You will need to make a tight bend in the leading end of the wire that you will be pushing across the doorway. Make it as small as possible, and bend it all the way back in a tight “U.” This will keep the wire from snagging on the underlying padding, even if you have to pull it back out.

    Tape a pull-string to the wire, and then push the wire across the doorway. It will probably be helpful to have a helper lift the carpet slightly as you push across. A good way is to grab the knap with some needle-nose pliers. Pull the wire all the way through and out, leaving the pull-string in place under the carpet. The pull string will work better for pulling the speaker wire than the ceiling wire will. Use something heavy-duty for your pull string, like electrician’s jet-line or weed-eater line.

    Now you’re ready to pull your speaker wire across. A common problem with pulling speaker wire under carpet is that the pull string slips off the speaker wire. The trick is to properly secure the pull string, as well as “taper” the bare speaker wire.

    First split out the speaker wire’s two conductors 3-4 inches back, and cut one of them off. Strip the insulation off the remaining conductor about 1-1/2” back, and bend it into a “u.”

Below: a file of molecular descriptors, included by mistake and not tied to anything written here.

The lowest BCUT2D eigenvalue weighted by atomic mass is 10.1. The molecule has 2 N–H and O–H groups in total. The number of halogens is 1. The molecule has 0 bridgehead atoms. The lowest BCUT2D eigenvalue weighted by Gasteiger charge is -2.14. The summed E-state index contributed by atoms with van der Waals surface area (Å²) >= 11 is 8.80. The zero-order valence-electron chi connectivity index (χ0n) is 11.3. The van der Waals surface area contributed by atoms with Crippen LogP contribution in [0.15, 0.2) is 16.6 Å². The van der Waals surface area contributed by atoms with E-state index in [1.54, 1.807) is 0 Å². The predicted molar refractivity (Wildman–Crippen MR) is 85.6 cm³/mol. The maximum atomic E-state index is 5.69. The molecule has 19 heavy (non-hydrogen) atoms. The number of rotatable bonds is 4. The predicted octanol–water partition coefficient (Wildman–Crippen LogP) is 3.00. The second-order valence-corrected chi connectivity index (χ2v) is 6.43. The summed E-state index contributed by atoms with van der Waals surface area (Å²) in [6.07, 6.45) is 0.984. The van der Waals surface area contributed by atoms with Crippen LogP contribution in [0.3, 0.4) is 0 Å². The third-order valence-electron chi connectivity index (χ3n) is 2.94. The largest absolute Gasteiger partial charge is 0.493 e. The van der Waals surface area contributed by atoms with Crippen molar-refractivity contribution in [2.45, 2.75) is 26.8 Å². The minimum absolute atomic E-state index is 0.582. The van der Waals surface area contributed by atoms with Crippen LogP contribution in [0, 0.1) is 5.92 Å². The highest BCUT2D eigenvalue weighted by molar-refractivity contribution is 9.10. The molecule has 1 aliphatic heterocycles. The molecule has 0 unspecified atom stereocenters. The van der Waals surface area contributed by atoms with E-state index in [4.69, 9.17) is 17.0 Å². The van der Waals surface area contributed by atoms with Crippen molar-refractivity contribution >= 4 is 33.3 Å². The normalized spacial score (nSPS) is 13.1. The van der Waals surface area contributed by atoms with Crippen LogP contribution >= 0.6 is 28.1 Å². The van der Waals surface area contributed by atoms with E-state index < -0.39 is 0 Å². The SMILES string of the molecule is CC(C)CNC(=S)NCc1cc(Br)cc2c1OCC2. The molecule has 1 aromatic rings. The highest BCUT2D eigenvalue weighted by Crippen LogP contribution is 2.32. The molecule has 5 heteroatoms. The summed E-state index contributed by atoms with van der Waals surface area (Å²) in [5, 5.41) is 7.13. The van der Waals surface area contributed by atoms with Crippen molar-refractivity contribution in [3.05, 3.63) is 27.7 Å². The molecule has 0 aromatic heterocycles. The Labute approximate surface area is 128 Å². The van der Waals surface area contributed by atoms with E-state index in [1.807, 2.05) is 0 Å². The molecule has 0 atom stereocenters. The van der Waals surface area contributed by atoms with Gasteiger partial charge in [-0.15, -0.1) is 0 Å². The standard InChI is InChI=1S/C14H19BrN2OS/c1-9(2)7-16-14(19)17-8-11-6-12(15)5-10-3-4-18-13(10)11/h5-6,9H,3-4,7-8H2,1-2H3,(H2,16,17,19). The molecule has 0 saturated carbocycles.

Tie the pull string into a knot around the stripped-back section of speaker wire and situate the knot in the apex of the “u” of the bare wire. Then twist the bare wire in a tight spiral.

    Next spiral-wrap some good-quality electrical tape around the speaker wire/pull string junction.. Use high-quality 3M electrical tape for this that cost $2-3 a roll, not the cheap, stiff 99¢ stuff. Start the wrap past and the cut-off conductor of the speaker wire and wrap towards and fully cover the knot in the pull string. This will help taper the cut-off conductor (wouldn’t hurt to help that taper along buy trimming the cut conductor at an angle).

    When you are finished, you should have a reasonably smooth and gradual taper from the pull string all the way to the second conductor. This will make it easy to pull the string and wire across the doorway without snagging on the padding. Again, it will be helpful if someone slightly raises the carpet as you pull the wire in.

    Regards,
    Wayne A. Pflughaupt
     
  8. Wayne A. Pflughaupt

    Joined:
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    Getting across a doorway is pretty easy.